- 2.1.1OBS V23 - 19th February 2019
- 4.2How it works
- 4.4What to expect
- 5.3Conclusions for x264
- 6.3Conclusions for x265
- 7.3Conclusions for QuickSync
- 8NVENC part 1
- 8.3Special note for NVENC Part 1
- 8.4Conclusions for NVENC Part 1
- 8.4.2Decisions decisions...
- 8.4.3Final thoughts on Maxwell and Pascal H.264 AVC
- 9NVENC Part 2
- 9.3Conclusions for NVENC Part 2
- 9.3.1H.264 AVC and live streaming
- 9.3.2H.265 HEVC and offline encoding
- 10.3Conclusions for VP9
- 11.3Conclusions for AV1
- 12Final thoughts
2018 was the year of the m.2 NVME drive. 2019 will be the year of hardware encoders like NVENC. I’ve used QHD 1440p 60fps Overwatch gameplay to test how a variety of codecs and encoders measure up using Netflix’s VMAF quality assessment algorithm. The most interesting development is the new NVENC implementation on Turing. This is available on the RTX 2080TI, 2080, 2070 and 2060.
There’s an older post with details on the nature of compression here. It also has some tips on using OBS, Handbrake and AVIDemux.
There’s a few different situations to consider with encoders. One situation is streaming with OBS which has real-time encoding concerns. Another is a video serving system, where playback compatibility, licensing and saving bandwidth is paramount. Archiving is different again, where pristine quality is the primary concern and saving space is secondary for a huge collection.
Keep those things in mind when comparing codecs. This post is using Overwatch gameplay source video in 2560×1440 at 60 frames per second. The reason for this is to take things just a step higher than current standards. Most streamers on Twitch and YouTube use either 720p or 1080p and 30 or 60 fps depending on bandwidth. Most on-demand video is available in 1080p. The extreme position would be to use 2160p or 4k video for this comparison, but that would distance it too far from the current norm.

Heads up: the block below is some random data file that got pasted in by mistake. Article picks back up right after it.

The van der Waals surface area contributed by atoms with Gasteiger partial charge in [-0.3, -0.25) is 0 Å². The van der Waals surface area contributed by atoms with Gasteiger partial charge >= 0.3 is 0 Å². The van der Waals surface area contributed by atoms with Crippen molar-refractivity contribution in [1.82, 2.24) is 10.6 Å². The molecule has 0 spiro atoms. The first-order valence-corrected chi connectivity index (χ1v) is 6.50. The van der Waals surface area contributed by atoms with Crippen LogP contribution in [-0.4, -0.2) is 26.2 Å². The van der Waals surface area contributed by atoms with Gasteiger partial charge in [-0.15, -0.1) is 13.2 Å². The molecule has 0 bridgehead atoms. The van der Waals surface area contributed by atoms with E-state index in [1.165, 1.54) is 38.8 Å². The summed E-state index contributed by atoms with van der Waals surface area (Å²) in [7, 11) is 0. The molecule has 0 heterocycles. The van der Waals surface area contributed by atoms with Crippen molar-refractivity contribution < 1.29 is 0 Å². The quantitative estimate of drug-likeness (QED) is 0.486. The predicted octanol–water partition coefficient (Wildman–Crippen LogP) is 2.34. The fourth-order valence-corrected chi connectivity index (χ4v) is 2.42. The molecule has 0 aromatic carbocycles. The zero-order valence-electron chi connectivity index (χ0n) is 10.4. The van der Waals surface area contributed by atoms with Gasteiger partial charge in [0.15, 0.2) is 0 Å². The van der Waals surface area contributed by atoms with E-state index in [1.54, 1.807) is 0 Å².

A good middle ground between current standard video sizes and what’s coming in the future is 1440p60. Some YouTube videos come in this size or higher, but most are lower. Twitch streams are almost exclusively smaller. Eventually 4k and 2160p will be the norm. For the immediate future, we can safely expect 1440p to be the next frontier. By the time 1440p is not a relevant resolution, there will likely be significant changes to some existing encoders as well as some new options to consider.
The answer to a situation is not always as simple as one encoder or codec being “better” than the rest. Pay attention to the results for long enough and you’ll see where exceptions appear. Different encoders, especially hardware ones, suffer from bit starvation at one end of the scale. Then at the other end they may struggle to take advantage of bandwidth abundance. The easiest example to see is QuickSync. There is a sweet spot where QuickSync’s chipset can make great use of available bandwidth and compression. Too little bandwidth and it’s no longer optimised, and underperforms compared to it’s competitors. Too much bandwidth and it’s limitations are unable to efficiently take advantage of the extra bits. Sometimes, an encoder like QuickSync, is the winner for one bitrate but not for another.
One additional exception is CPU usage. You may be able to use one software encoder fine for Overwatch, but it will fail with Battlefield 5. The reason is that different games consume different amounts of processing power and your encoder can become starved for cycles. Simpler CPUs that are brand new in 2019 may cope quite well with codecs from 15 years ago. But then they suffer drastically with the more recent codecs like VP9 and AV1. Just because your brand new 9900k smashes x264 encoding does not mean it can cope with libvpx-vp9 at all. Sometimes a good Threadripper or 7940x from 2017 and intelligent usage is better than basic usage of a 2019 CPU.
I did all this testing in January. Throughout the year I’ll add updates here to check on the progress for 2019.
OBS V23 – 19th February 2019
OBS V23 will change the access to the NVENC encoder. It’s up to it’s second release candidate today on the 18th of February 2019 so expect it to launch soon. Essentially, the difference between the “hq” and “slow” presets in NVENC Part 1 will narrow in v23 of OBS. There will be a preset “Max Quality” that will provide closer to “slow” and it will be in the OBS preset drop-down. This adds some additional life to all pre-Turing NVENC generations. Turing itself does not require this change. It does work slightly differently, but in terms of VMAF scores, Turing will almost always work to it’s highest score on the graph, while Pascal and Maxwell actually need this change to improve their scores.
I’ve broken up this analysis into several pages.
- VMAF, why use it for quality comparison and what to expect.
- x264, the classic H.264 encoder in a few presets.
- x265, the newer H.265 format in several presets.
- QuickSync, in both H.264 and H.265 variants.
- NVENC, including Kepler, Maxwell, Pascal and Turing series cards.
- VP9, just one single config to compare to the rest.
- AV1, the codec of the foreseeable future.